It’s needlessly speculative. Indeed, it reminds me a lot of the earliest “home computer” books dumped out by the thousands in the late 1970s and early 1980s. The authors spent hours arguing that we’d all be managing recipies or doing computer-driven teaching, and then VisiCalc happened and people forgot all about recipe-management. No doubt it will be the same. Someone finds the “killer model” for post-monopoly revenue generation, but it’s probably not gonna happen until there’s no other choice but to find one. And much like the cuddly toy in the caption image, some of the suggested models aren’t gonna fly in the real world.
Well, to be clear, we've always said that there isn't a magic bullet business model that works for everyone -- and that the "new business model" involves experimenting with a number of opportunities, much of which depends on the content creator themselves, their audience and the relationship between the two.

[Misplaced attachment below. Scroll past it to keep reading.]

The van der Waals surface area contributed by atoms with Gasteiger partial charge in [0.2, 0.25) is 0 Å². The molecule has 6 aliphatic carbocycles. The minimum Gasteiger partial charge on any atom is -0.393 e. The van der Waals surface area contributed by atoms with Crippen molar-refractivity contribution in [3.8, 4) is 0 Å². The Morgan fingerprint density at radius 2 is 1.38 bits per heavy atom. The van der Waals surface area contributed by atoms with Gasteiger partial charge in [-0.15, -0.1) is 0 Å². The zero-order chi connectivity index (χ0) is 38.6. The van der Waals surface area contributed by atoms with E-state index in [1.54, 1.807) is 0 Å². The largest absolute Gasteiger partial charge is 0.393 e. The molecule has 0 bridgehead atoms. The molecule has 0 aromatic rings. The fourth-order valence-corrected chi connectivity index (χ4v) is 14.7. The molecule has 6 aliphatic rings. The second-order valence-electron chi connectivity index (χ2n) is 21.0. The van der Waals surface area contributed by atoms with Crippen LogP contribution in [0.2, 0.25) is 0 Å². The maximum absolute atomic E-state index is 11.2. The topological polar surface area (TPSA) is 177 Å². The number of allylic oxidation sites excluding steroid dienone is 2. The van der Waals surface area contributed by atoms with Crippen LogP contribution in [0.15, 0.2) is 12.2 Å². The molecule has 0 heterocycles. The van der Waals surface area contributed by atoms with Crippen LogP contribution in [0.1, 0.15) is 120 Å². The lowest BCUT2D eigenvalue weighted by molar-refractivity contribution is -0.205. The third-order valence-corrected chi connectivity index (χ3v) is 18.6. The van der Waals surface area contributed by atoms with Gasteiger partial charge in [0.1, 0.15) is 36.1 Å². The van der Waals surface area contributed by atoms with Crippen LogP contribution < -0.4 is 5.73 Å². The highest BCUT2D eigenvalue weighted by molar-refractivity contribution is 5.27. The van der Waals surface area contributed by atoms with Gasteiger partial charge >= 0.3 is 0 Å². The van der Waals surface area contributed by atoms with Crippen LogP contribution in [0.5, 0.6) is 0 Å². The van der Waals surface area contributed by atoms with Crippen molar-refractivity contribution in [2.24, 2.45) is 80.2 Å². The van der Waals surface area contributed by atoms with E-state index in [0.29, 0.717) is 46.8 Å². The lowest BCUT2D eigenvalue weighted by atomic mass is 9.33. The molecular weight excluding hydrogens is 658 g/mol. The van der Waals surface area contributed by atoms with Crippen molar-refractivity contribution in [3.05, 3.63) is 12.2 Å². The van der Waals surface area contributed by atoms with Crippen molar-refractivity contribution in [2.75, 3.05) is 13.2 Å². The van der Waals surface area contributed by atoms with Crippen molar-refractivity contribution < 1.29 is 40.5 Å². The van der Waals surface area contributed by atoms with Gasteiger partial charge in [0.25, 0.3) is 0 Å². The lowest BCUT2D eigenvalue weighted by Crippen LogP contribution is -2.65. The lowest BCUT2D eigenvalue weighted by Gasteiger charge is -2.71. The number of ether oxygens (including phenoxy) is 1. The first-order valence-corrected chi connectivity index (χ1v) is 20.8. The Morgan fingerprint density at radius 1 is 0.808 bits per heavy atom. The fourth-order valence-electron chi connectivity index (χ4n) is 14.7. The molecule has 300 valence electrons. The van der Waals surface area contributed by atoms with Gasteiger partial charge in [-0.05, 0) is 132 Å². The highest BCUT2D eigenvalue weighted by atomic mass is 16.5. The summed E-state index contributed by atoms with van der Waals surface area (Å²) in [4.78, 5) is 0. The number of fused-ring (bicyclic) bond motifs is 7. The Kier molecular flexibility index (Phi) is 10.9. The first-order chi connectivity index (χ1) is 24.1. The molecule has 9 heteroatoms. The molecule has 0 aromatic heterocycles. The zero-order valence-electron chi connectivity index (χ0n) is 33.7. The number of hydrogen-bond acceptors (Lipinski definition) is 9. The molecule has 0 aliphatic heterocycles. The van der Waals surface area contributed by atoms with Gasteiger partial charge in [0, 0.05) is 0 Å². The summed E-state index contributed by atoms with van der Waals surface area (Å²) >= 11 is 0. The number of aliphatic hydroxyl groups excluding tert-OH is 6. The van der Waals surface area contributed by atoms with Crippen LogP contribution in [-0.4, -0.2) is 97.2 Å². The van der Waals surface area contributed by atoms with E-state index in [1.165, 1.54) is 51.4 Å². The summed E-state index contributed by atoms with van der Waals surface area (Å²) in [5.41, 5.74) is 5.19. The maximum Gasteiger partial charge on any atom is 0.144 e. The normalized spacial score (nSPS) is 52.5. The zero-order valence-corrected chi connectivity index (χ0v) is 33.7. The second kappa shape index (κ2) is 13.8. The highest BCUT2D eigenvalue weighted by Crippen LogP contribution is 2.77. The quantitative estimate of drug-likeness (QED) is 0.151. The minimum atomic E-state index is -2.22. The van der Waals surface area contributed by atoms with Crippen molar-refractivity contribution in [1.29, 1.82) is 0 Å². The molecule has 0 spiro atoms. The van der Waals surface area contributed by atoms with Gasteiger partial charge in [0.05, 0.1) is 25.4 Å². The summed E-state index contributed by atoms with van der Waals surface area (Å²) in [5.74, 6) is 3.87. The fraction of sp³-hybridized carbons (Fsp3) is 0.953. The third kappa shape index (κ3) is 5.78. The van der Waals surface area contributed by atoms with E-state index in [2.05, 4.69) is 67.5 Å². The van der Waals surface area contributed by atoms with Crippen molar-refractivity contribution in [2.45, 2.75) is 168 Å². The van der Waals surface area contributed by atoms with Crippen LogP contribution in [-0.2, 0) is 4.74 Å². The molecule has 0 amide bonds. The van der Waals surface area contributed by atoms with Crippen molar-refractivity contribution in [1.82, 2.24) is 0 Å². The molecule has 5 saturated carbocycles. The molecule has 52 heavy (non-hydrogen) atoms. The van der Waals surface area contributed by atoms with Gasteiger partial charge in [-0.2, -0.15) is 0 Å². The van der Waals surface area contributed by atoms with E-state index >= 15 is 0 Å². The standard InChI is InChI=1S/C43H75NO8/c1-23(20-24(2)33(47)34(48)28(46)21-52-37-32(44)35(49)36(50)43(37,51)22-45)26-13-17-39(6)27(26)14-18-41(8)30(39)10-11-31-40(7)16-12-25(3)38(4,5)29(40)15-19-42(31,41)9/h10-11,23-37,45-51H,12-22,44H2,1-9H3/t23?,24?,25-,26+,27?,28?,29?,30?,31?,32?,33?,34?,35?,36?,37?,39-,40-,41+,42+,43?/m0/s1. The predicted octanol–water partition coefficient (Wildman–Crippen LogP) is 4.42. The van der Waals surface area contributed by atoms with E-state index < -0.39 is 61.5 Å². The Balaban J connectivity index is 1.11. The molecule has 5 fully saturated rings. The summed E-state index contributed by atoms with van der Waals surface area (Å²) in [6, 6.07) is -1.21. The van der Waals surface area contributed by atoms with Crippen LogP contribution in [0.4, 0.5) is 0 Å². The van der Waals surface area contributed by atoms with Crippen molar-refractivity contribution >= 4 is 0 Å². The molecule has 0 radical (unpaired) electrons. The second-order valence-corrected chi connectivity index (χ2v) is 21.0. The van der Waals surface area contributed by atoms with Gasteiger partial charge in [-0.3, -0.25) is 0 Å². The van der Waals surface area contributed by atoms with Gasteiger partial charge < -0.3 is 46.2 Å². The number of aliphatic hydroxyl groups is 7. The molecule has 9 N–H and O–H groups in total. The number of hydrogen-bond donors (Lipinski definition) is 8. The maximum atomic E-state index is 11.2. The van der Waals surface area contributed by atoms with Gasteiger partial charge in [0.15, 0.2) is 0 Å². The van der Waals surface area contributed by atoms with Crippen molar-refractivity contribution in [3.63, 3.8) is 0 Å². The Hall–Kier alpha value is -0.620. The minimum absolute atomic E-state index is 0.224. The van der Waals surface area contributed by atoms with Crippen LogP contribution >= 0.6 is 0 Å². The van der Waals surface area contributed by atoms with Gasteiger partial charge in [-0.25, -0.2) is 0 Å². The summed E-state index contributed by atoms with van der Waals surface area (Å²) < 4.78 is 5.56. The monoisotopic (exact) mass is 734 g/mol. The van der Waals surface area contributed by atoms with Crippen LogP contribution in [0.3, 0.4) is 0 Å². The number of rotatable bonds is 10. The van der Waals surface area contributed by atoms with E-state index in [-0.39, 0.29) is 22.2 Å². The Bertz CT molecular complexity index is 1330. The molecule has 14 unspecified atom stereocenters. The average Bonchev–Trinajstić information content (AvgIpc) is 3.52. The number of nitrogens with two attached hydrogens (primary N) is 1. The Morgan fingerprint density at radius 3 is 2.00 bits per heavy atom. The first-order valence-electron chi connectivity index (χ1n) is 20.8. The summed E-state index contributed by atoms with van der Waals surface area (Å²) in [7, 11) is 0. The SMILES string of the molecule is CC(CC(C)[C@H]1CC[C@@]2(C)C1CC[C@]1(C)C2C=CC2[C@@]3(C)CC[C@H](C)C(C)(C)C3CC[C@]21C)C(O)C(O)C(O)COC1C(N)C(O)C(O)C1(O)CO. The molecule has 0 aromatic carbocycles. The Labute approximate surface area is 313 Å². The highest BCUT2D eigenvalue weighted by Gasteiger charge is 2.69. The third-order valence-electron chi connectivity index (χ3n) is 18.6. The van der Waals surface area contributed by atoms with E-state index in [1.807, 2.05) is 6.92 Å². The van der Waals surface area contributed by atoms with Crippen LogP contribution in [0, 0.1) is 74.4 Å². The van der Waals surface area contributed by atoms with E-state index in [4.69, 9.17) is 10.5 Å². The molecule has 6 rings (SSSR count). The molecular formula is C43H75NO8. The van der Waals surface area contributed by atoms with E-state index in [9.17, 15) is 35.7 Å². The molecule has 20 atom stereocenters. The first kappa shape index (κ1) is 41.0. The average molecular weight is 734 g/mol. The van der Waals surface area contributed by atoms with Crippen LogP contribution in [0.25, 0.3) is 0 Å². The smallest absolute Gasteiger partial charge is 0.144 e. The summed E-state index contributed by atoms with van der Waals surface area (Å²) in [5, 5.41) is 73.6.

So, for us, the highlighting of new business models serves a number of different purposes. First off, it's just plain helpful to lots of artists. And that seems like a good thing. Second, it debunks the claim that copyright is the only business model, which seems to be an implicit (and sometimes explicit) assumption by many, unfortunately. Third, doing so quite often inspires others to try more cool new things themselves. And that can only be a good thing. Much of this is about experimenting and recognizing that there isn't just one way to do things any more. That can be scary and a big challenge for many artists, but it also means that there's tremendous opportunity.